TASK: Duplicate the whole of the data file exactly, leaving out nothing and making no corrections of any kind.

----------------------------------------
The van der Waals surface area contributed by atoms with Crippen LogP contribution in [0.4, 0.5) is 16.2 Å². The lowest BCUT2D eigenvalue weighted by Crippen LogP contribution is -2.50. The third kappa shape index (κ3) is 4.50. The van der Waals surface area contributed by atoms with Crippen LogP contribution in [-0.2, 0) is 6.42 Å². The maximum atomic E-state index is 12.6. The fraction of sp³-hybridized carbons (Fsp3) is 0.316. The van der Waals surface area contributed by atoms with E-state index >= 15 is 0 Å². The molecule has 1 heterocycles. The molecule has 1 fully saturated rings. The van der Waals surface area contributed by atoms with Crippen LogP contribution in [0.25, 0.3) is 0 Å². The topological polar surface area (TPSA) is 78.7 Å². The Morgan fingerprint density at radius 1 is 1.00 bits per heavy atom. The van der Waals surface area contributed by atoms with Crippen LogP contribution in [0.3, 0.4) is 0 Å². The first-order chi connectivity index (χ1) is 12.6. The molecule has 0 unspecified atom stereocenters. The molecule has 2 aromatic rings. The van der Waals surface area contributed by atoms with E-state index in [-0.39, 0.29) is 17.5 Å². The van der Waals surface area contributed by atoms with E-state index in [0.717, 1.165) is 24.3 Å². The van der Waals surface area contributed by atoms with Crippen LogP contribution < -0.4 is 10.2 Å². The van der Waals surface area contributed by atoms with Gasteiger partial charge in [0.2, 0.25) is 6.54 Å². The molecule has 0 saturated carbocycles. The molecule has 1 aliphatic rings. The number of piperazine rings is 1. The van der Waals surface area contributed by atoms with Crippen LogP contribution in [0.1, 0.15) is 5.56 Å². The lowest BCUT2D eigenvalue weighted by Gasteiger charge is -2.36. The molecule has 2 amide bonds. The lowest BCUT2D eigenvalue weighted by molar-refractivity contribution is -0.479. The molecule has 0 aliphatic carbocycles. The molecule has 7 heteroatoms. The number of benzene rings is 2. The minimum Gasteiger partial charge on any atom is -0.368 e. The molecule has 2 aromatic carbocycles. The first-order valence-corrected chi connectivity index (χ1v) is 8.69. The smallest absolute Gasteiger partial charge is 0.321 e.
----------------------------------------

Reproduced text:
The van der Waals surface area contributed by atoms with Crippen LogP contribution in [0.4, 0.5) is 16.2 Å². The lowest BCUT2D eigenvalue weighted by Crippen LogP contribution is -2.50. The third kappa shape index (κ3) is 4.50. The van der Waals surface area contributed by atoms with Crippen LogP contribution in [-0.2, 0) is 6.42 Å². The maximum atomic E-state index is 12.6. The fraction of sp³-hybridized carbons (Fsp3) is 0.316. The van der Waals surface area contributed by atoms with E-state index >= 15 is 0 Å². The molecule has 1 heterocycles. The molecule has 1 fully saturated rings. The van der Waals surface area contributed by atoms with Crippen LogP contribution in [0.25, 0.3) is 0 Å². The topological polar surface area (TPSA) is 78.7 Å². The Morgan fingerprint density at radius 1 is 1.00 bits per heavy atom. The van der Waals surface area contributed by atoms with Crippen LogP contribution in [0.3, 0.4) is 0 Å². The first-order chi connectivity index (χ1) is 12.6. The molecule has 0 unspecified atom stereocenters. The molecule has 2 aromatic rings. The van der Waals surface area contributed by atoms with E-state index in [-0.39, 0.29) is 17.5 Å². The van der Waals surface area contributed by atoms with E-state index in [0.717, 1.165) is 24.3 Å². The van der Waals surface area contributed by atoms with Crippen LogP contribution < -0.4 is 10.2 Å². The van der Waals surface area contributed by atoms with Gasteiger partial charge in [0.2, 0.25) is 6.54 Å². The molecule has 0 saturated carbocycles. The molecule has 1 aliphatic rings. The number of piperazine rings is 1. The van der Waals surface area contributed by atoms with Crippen LogP contribution in [0.1, 0.15) is 5.56 Å². The lowest BCUT2D eigenvalue weighted by Gasteiger charge is -2.36. The molecule has 2 amide bonds. The lowest BCUT2D eigenvalue weighted by molar-refractivity contribution is -0.479. The molecule has 0 aliphatic carbocycles. The molecule has 7 heteroatoms. The number of benzene rings is 2. The minimum Gasteiger partial charge on any atom is -0.368 e. The molecule has 2 aromatic carbocycles. The first-order valence-corrected chi connectivity index (χ1v) is 8.69. The smallest absolute Gasteiger partial charge is 0.321 e.